First glimpse into D&D lost manuscript

I started reading today the so called "Beyond this point be dragons" manuscript, in the version that will be soon published, called "Champions of Zed".


The draft version is 195 pages long, so i put my eyes on the available classes.

There is a mystical relationship between iron and magic that few understand. When carried upon the person, iron tends to interfere with spell casting, and therefore Magic-users do not wear or carry any iron objects larger than a knife. and will often prefer even their knives made of bronze or some other non ferrous substance. 

Further, during the process of spell casting, the entire body of the caster becomes charged with the spell just prior to its release. Tight  clothing or worse, armor of any sort, can create an insulating effect that reflects back some of the spell energy creating a hazard for the caster. Because of this, Magic-users typically dress only in sandals and loose fitting robes and will not wear any type ol armor or helmets. When times permit. Magic-users will often prefer to wear nothing at all!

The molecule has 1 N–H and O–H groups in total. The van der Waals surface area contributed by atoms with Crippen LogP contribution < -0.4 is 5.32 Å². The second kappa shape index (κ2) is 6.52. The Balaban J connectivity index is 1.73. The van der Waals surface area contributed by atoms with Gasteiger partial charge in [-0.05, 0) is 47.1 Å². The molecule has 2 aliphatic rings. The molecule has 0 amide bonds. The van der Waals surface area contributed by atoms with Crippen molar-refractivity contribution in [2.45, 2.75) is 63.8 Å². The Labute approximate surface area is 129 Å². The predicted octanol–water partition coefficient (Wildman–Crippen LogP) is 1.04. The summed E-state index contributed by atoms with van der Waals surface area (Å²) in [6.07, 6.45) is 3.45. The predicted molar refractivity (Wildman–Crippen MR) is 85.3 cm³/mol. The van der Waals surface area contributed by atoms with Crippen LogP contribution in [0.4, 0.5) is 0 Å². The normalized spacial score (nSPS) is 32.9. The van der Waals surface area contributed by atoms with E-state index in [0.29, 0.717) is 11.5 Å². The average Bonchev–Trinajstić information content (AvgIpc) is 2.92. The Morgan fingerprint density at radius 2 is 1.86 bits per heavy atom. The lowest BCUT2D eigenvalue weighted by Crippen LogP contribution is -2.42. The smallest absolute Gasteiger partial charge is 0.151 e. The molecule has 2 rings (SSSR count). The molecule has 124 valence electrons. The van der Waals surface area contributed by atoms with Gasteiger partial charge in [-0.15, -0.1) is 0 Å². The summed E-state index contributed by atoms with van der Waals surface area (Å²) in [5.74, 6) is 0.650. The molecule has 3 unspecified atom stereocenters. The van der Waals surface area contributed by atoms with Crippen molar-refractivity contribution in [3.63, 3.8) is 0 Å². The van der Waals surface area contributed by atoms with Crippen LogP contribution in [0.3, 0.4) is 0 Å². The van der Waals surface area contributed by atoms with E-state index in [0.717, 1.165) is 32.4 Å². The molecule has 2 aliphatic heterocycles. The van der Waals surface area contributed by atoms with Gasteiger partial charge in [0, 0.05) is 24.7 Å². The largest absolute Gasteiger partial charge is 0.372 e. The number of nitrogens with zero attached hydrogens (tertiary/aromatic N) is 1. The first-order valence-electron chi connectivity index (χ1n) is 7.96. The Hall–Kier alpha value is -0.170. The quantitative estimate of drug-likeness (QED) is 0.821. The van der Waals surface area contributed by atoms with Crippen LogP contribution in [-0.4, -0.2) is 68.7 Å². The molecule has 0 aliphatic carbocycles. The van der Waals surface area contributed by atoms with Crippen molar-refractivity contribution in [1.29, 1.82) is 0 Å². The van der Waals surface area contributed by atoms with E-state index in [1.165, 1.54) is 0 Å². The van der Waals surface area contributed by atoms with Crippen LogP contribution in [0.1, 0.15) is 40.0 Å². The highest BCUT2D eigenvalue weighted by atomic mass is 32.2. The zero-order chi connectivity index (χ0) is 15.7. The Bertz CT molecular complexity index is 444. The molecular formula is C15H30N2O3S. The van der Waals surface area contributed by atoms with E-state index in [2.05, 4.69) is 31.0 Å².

Small iron objects will cause a 10% chance of failure for each spell casting. Larger iron objects, such as a shirt of chain mail or a helmet cause a 75% chance ol failure (or a miscasting) and loss ol the spell. In addition the caster may take heat damage at the discretion of the Referee. Even greater amounts of iron on the person. such as a plate mail suite, guarantee a 100% chance of spell failure.

 So there is no confusion, these restrictions do not apply to Clerics casting Clerical magic. which is a divinely granted power unconnected to iron and quite different in nature from the magic ol Magic-users. Elves, it should be noted, are able to manufacture a magical armor in which the wearer will suffer neither the chances of spell failure or heat damage indicated above.


Phersv said...


Here Be Dragons seemed to have better illustrations than OD&D!

New Big Dragon said...

A similar iron limitation exists in SPI's Dragonquest. The following is from The Second Book of DragonQuest: Magic (1980)...

"[29.1] A character may never prepare a spell or engage in ritual magic while in physical contact with cold iron."

This, therefore, limits the wearing of armor, etc., but also encourages the "neutralizing" of cold iron by combining it with precious metals.

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